Understanding Continuing Care Retirement Communities (CCRC) | Sponsored | Health | Hudson Valley | Hudson Valley; Chronogram
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Seniors today have more long-term care options than ever before, but the prospect of moving to a retirement home or independent living community can still be daunting. Continuing Care Retirement Communities (CCRCs) were developed to make the decision easier by offering retirees a range of living options including independent housing, assisted living, and skilled nursing all in the same campus setting. This means that if a resident's health care needs change over time, they'd be able to get the support they need while remaining part of the same larger community in which they've developed friendships, found new hobbies and interests, and grown accustomed to their surroundings.

Since the early 1990s, the number of CCRCs in the US has surged, becoming one of the top choices for seniors, allowing them to manage their medical care, lifestyle, and housing needs. However, since New York State legalized the establishment of these senior living arrangements in 1989 (under Article 46 of the Public Health Law), only 12 have become operational in the state, the first of which opened in 1995. To compare, about 30 exist in Massachusetts and almost 300 in Pennsylvania.

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The strict requirements set forth by Article 46 are largely to blame for New York's small numbers. CCRCs are one of the state's most regulated senior living options, overseen by both the Department of Health and the Department of Financial Services. (In contrast, while Pennsylvania nursing homes are regulated by the Pennsylvania Department of Health, CCRCs are only regulated by the Pennsylvania Insurance Department.) This regulatory structure creates higher financial risk for operators and slows the growth of highly demanded CCRCs in the state.

Woodland Pond at New Paltz, the only CCRC in the Mid-Hudson Valley, is an upscale residential community offering a continuum of care. Residents can choose from 177 apartments, 24 private cottages, and supportive care facilities, which include assisted living, skilled nursing, memory care, and rehabilitation services. In the apartments and cottages, seniors can live independently without any assistance while enjoying the social and salutary benefits of living in community. Then over the years, they can switch to more intensive levels of care as needed. Studies have shown that living in community promotes physical and mental health, while improving quality of life and life expectancy.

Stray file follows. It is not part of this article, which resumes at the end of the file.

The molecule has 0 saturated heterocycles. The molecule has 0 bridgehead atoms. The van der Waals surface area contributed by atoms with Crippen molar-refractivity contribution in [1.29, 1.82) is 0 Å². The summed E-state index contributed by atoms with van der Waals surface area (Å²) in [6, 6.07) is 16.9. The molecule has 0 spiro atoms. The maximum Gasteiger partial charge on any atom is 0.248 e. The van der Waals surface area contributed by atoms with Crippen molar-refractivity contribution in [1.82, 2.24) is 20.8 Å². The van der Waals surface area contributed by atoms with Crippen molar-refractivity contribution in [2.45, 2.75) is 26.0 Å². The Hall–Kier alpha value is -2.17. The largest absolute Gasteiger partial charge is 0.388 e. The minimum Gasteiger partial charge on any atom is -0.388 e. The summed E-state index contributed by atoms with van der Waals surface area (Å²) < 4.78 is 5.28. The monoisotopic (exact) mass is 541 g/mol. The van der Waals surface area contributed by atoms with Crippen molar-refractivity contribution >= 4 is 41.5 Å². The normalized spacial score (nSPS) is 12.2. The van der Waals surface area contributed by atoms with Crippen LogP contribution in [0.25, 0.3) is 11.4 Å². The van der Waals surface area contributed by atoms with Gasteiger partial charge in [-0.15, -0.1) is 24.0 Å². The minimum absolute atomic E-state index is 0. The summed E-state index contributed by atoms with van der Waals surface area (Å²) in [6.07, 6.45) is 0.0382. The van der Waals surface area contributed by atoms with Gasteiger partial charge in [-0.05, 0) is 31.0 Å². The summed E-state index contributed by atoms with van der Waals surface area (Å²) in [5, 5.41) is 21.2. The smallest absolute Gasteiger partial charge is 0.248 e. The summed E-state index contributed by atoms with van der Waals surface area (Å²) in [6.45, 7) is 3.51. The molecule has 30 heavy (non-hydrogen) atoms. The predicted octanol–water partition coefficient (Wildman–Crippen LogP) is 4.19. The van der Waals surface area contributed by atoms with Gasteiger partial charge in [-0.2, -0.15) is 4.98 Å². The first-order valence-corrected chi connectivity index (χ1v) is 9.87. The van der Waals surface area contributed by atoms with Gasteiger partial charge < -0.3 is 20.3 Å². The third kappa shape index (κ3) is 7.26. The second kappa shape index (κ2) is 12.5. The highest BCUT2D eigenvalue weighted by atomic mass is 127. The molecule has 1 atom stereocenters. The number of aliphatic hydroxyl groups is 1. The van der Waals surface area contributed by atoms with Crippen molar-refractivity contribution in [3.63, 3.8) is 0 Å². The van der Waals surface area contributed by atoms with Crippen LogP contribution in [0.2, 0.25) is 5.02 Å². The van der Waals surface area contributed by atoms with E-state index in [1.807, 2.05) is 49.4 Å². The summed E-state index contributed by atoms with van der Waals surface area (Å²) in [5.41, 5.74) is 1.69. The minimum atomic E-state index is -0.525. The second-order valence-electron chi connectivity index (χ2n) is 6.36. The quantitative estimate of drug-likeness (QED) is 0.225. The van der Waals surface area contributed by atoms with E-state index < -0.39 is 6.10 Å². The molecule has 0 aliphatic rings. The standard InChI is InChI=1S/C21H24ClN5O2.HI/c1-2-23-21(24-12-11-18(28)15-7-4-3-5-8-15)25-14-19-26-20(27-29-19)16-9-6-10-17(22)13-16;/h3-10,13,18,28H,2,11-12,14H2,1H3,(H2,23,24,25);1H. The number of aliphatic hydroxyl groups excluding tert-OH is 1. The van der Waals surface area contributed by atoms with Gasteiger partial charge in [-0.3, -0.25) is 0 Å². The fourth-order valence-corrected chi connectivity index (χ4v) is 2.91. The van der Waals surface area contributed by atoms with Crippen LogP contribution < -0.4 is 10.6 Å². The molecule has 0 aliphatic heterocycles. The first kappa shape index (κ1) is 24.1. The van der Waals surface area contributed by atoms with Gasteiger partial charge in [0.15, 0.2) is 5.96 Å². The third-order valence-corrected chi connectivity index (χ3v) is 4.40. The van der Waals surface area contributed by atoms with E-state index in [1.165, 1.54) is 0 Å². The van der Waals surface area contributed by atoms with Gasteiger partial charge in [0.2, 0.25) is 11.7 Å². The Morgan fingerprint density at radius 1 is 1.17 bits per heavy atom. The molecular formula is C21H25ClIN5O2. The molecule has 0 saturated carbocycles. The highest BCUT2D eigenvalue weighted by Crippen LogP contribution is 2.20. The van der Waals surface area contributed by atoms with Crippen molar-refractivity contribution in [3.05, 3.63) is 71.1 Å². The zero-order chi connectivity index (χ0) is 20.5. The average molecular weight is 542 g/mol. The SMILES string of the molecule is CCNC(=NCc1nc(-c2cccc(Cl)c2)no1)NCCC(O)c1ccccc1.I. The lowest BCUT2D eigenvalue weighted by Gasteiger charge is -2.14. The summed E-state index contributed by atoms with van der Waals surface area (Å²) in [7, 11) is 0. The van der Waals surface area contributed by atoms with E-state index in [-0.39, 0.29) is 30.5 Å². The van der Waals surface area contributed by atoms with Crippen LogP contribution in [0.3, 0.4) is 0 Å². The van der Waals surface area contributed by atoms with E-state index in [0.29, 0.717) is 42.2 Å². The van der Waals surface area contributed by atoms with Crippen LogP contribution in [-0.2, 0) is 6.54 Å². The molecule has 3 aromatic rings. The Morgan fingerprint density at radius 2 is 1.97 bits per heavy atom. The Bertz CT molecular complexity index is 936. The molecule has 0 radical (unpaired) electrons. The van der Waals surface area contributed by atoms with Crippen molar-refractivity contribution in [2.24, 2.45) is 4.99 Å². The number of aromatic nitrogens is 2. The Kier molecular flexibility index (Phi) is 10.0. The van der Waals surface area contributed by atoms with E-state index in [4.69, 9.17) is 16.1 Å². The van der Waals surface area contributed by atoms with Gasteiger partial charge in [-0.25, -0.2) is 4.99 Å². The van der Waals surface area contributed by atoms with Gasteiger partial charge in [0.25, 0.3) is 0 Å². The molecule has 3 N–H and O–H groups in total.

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"We have long said that our greatest competition is not another CCRC—it's the long-time home of our prospective residents," says Woodland Pond's President and CEO, Michelle Gramoglia. Despite glowing reviews, industry-leading resident satisfaction levels, and high safety ratings from the Centers for Medicare and Medicaid Services, it's still a major life choice for seniors and, often, their families to make."

Woodland Pond is set on 83 acres in the shadow of the Shawangunk Ridge and is replete with activities, excursions, and programming to offer residents an enriched experience. Packed daily event schedules include arts, environmental, fitness, and religious programs. Additional amenities range from housekeeping to an onsite post office and a dining hall helmed by a Culinary Institute of America grad.

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Like other CCRCs, during its development in the mid-2000s, Woodland Pond was faced with the arduous task of creating awareness about the benefits of such a community to a state that had yet to see the numerous ways it could contribute to regional development. In addition to myriad benefits to seniors, CCRCs support local economies by encouraging economic development while containing public spending.

Though awareness of in-state options has steadily grown since then, choosing whether to live in a CCRC still remains a difficult decision for many seniors—and not necessarily because of lack of interest or similar communities in other states. "We have found that the single most effective way to reassure our area seniors that this is a positive move is to give them access to current residents, their peers," Gramoglia says. "So many of our residents want to share their own decision-making process."

A scrupulous researcher, Dick Barry visited several CCRCs throughout New York before choosing Woodland Pond. "In my eight-year residency at Woodland Pond, I feel very blessed to have found a home I love and a vibrant, caring, inclusive community," he says. "Best of all, I have the comforting security of knowing that whatever health issues I might face in the future, I'll be right here on campus, surrounded by friends."

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Recognizing the magnitude of the decision to leave home and join a retirement community, Woodland Pond launched a trial program a couple years ago. "We offer certain prospective residents that are still unsure of their decision the chance to visit, dine, partake in programming, attend events, and get to know our staff and residents at their own pace," Gramolia explains. "We find it very helpful in demonstrating that there is so much more to a joyful retired life than people may imagine when they're still living in their long time home."

Prospective Woodland Pond residents can schedule a visit, learn more about CCRCs and their specific community, and review fee options online at wpatnp.org.

This content is made possible by our sponsor. It does not necessarily reflect the attitude, views, or opinions of the Chronogram editorial staff.

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